Simulating UNder ice Shelf Extreme Topography (SUNSET)

Lead Research Organisation: British Antarctic Survey


Global average sea level is rising at an ever-accelerating rate. Given the huge economic and societal impacts of this change, accurate forecasts of sea level are urgently needed to inform policymakers considering mitigation and adaptation strategies. Melting of the Antarctic and Greenland ice sheets currently contributes about one third of sea-level rise. The future of this melting is highly uncertain, and the worst-case scenario involves a substantial ice-sheet contribution to dangerous sea-level rise.

The largest ice-sheet contribution to sea level occurs when the ocean melts the base of ice shelves (floating extensions of the grounded ice sheet), increasing the flow of grounded ice into the ocean. The melt rate of ice shelves is determined by the transfer of heat from the ocean towards the ice. Recently, extreme topographic features, including step-like terraces and 1-10 km wide channels, have been discovered to be ubiquitous on the underside of rapidly melting ice shelves. These features significantly modify the patterns and rates of melting, and so are crucial to predicting sea level. However, such features are generally too small to be resolved in climate models and their effect must be understood and explicitly built into these models.

We will investigate how extreme topography on the underside of ice shelves changes ocean currents and melting. Beneath ice shelves with a smooth, gradually sloping base, melting can be viewed as a vertical process, and this is how it is currently represented in climate models. However, observations show that melting on the steeply sloping sides of extreme ice topography is actually horizontal, and much faster than the melting of a smooth ice base. In addition, turbulent ocean eddies generated by extreme topographic features will mix warm water up towards the ice, further enhancing the melting.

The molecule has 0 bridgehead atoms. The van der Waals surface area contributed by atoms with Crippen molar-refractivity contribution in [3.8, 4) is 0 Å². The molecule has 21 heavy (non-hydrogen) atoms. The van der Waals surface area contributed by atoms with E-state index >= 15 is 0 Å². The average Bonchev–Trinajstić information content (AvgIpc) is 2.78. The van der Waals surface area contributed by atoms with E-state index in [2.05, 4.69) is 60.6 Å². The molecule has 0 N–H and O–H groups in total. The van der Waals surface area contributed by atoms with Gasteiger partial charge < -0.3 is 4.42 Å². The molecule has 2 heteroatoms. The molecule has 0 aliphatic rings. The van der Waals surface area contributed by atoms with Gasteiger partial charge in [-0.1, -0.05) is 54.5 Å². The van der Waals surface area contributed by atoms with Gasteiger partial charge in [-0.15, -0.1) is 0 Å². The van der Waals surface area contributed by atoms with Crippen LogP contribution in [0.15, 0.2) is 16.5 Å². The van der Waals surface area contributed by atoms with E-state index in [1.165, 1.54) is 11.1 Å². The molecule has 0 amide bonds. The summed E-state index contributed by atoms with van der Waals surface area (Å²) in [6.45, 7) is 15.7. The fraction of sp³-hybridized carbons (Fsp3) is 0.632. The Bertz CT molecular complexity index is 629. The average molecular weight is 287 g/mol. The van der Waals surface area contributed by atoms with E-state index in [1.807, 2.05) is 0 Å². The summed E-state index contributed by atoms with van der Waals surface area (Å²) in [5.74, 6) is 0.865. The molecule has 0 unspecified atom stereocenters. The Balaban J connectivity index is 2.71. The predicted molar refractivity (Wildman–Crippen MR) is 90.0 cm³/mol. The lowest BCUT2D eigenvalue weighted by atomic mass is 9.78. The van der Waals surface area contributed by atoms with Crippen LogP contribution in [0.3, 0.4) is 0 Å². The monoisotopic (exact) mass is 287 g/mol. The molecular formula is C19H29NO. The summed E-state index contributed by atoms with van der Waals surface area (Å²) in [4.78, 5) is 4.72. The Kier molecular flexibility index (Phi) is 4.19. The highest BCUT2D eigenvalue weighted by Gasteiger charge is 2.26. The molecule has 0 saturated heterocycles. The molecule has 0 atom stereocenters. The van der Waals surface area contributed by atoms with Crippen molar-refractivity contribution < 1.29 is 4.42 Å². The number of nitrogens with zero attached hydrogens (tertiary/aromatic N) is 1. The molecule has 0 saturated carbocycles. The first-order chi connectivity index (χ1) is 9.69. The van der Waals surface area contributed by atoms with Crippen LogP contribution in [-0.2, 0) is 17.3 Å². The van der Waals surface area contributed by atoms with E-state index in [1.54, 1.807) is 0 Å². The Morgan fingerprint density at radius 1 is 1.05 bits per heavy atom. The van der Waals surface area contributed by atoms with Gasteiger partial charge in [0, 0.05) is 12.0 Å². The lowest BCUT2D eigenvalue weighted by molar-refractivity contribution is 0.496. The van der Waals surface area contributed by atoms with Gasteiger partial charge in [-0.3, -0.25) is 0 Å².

We will observe the influence of extreme ice topography beneath an Antarctic ice shelf using pressurised hot water to drill through more than a kilometre of ice, enabling access to the ocean cavity beneath. We will study the controls on melting using a targeted suite of the latest observational measurements: radar and sonar to track the ice topography and melting, and acoustic ocean current profiling and a string of temperature sensors to monitor the mixing of ocean heat towards the ice. This will provide a unique dataset of the close interaction between ocean mixing and ice melting.

We will then combine these observations with a hierarchy of computer simulations to develop a new representation of the effect of extreme ice topography in climate models. We will first simulate the flow around extreme topographic features using high-resolution large-eddy simulations, which resolve the ocean turbulence. This will provide insight into the mixing of warm water to the ice base, and its interaction with melting. We will then use an ocean model to study the role of ice channel geometry on the melt rate and flow properties. Using these simulations, we will develop mathematical formulae to represent the influence of extreme ice topography. We will implement these formulae into the ocean model and test its ability to represent the influence of extreme ice topography in climate models.


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